Feige accompanied me on my first trip to see the Rebbe, on January 5, 1992. It was a Sunday like many others, when the Rebbe stood for hours distributing dollars, blessings, and advice to hundreds of people from all over the world. Feige had urged me to write out what I wanted to say to the Rebbe. I didn’t understand why, since it was a simple request to be blessed with another child. But she kept urging, so I did. When my turn came, I was introduced to the Rebbe as “Professor Schwarcz,” though I saw no reason for an academic title when I had such a simple, womanly request.

When the Rebbe looked at me, I started to cry. No words came at all. Suddenly I understood why Feige had urged me to write out my request. I mumbled something through my tears and felt the Rebbe’s infinite kindness and concern wash over me. As I moved on, he called me back, and handing me another dollar, said, “This is for your husband.”

I had not mentioned anything about our complex situation at home, yet somehow the Rebbe sensed it and responded with laser-sharp accuracy. I cried some more and walked around the block to pick up a video of my two minutes with the Rebbe. On the video I could hear the Rebbe give a blessing for a child, but not in the terms I had asked for.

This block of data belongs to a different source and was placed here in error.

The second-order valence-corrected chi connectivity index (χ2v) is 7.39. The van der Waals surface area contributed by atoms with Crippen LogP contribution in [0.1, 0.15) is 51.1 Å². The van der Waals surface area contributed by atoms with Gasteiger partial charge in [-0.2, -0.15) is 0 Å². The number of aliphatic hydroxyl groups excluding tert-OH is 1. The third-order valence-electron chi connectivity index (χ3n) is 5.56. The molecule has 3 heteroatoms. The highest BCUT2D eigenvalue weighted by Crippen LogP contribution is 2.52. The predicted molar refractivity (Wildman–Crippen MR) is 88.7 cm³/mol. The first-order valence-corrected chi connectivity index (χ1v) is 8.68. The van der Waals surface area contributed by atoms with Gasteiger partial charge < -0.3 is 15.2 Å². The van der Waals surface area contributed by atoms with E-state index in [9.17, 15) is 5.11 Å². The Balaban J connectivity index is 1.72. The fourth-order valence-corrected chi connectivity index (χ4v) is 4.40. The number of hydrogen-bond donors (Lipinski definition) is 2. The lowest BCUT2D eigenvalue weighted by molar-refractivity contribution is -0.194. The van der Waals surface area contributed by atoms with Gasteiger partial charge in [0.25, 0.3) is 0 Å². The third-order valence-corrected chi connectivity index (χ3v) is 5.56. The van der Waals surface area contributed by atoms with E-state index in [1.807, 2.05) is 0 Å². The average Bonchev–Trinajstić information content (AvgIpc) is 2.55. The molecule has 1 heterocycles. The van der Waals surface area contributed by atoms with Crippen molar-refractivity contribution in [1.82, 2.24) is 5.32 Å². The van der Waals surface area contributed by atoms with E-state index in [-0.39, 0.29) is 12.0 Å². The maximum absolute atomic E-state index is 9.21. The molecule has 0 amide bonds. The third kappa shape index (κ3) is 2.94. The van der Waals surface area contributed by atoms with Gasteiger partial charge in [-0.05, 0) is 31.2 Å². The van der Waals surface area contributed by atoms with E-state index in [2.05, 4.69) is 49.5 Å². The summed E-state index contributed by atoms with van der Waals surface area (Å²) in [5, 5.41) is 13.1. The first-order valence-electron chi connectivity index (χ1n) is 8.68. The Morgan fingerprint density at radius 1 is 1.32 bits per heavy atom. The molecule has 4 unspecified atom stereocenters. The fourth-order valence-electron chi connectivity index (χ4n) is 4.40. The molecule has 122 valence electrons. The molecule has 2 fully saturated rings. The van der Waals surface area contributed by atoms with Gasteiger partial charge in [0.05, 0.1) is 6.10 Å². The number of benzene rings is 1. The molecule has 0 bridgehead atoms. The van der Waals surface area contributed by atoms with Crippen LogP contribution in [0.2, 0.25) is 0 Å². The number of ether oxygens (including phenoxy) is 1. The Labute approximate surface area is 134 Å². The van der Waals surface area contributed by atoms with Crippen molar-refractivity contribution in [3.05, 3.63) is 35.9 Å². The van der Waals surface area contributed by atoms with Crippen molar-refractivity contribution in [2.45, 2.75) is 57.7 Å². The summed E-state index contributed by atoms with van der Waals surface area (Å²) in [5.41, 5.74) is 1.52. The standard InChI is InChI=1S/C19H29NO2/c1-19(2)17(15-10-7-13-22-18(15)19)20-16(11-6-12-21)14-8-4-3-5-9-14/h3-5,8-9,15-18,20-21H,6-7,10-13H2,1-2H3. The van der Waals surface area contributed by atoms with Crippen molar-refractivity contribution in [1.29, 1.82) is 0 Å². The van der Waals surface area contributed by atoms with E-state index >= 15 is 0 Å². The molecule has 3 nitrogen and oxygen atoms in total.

On February 22, 1992, I was back in lineThe Rebbe sensed it and responded with laser-sharp accuracy for dollars, this time alone. In the short six weeks since my first encounter with the Rebbe, I had become pregnant and suffered a miscarriage. Now, I came ready to cry, with my pitiful plea for another child more ardent still.

Again, the Rebbe saw into the depths of my soul, again he blessed me, again I picked up the video, and again I listened to his blessing. There was something in there about another child, but it was very muffled by my tears.

In the spring of 1993, I decided to take our now eight-year-old son, Elie, to see the Rebbe. We were getting ready for a sabbatical year on Kibbutz Maaleh Gilboa in Israel, and I wanted my child to know that there was a holy man who had helped launch our whole family on a journey of Jewish growth.

By this time the Rebbe was infirm and there were no dollar lines. Occasionally, though, he would allow children to pass by him as he sat outside his study in 770 Eastern Parkway. We travelled to Crown Heights and waited to see if this was to be such a day. By late afternoon, we were told that there was no point in waiting. Then, just as we were leaving, word spread that the Rebbe was going to see people. Hundreds lined up in seconds in the narrow hallway.